My “Butterfly Gardening in Florida” series rolls on with this third installment in which I will focus on swallowtail butterflies. Florida is home to 10 swallowtail butterflies — more than any other state. They are very easy to identify due to their strikingly large size and their ability to glide long distances between wing flaps.
Much larger than other Florida butterflies, most swallowtails have distinctive tails on their hind wings. I remember the first time I saw one. Actually, there were two, and they were mating. I’ll never forget it! I still thoroughly enjoy watching them chase one another all through my garden.
The giant swallowtails are dark in color — some say brown, others say black —with yellow spots across their fore and hind wings. These distinctive spots serve as protection
against predators, as they mimic sunlight shining on dark-colored leaves. Swallowtail’s larvae feed on Aristolochia (Dutchman ’s pipe), which is very abundant here in South Florida.
In the larvae stage (all five), all swallowtails larvae resemble bird droppings. I’ve also noticed that the black swallowtails, when their larvae pupate into a chrysalis near a green leaf, the chrysalis will be green, and when they pupate near a dead brown leaf, the chrysalis is, of course, brown. These clever disguises render them almost invisible to the naked eye, as well as hungry predators.
Another unique characteristic of swallowtails is the osmeterium (tiny orange or reddish Y-shaped glands or horns that protrude from their head). When predators harass them, they emit a pungent odor that resembles old cheese.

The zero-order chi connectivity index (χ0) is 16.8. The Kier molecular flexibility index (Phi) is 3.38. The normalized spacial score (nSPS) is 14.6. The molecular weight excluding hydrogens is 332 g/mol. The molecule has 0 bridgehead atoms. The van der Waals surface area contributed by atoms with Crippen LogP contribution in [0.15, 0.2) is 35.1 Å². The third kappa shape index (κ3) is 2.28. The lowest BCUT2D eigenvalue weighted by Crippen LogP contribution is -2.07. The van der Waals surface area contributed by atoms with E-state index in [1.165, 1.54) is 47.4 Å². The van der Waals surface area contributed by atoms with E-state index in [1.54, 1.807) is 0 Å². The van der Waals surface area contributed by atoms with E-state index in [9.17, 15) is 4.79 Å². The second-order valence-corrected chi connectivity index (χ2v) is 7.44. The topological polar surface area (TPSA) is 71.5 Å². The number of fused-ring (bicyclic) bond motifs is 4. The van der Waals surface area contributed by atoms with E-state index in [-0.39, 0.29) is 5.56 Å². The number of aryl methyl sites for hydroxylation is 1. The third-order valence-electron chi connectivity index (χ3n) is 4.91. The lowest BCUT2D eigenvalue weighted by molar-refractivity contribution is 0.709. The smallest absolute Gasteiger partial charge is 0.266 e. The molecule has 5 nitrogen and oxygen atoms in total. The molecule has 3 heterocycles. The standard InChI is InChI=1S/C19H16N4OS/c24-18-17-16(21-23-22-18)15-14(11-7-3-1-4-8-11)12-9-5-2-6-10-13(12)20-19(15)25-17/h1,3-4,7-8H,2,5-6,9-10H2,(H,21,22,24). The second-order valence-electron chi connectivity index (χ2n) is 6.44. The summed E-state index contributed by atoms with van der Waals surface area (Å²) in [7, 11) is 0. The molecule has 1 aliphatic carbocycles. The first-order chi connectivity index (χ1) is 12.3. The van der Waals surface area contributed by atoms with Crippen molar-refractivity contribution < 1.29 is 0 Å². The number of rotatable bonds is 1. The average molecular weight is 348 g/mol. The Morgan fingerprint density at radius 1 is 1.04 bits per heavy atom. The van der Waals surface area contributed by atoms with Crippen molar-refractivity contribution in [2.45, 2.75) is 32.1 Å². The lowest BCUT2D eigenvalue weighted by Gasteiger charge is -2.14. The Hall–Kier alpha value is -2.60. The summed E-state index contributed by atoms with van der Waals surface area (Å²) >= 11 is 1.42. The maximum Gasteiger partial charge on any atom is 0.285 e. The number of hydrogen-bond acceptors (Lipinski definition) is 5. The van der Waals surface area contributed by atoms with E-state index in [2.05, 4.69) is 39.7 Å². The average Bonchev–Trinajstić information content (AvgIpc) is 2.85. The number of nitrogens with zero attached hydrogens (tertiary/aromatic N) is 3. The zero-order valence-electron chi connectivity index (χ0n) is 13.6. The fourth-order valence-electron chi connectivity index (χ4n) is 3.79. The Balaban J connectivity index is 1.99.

The largest in the Papilionidae Family of butterflies is
the giant swallowtail. It is North America’s largest butterfly, and can measure up to eight inches across. The giant swallowtail utilizes native wild lime or citrus trees as host plants (the plants that females lay their eggs on, and serve as food for emerging caterpillars). They are sometimes called Orange Dogs here in Florida because they voraciously feed on the leaves of citrus trees.
The elegant black swallowtail is my favorite swallowtail. Its larvae feed on the carrot family, which includes dill, parsley and fennel. Other swallowtails worth noting are the zebra swallowtail, laurel or palamedes, spicebush, pipevine and the eastern tiger swallowtail. Although the polydamas or gold rim butterfly has no tail, it is still considered a Florida swallowtail.
Look for my next butterfly gardening installment, in which I’ll cover (sulfur butterflies in Florida) The Pieridae Family.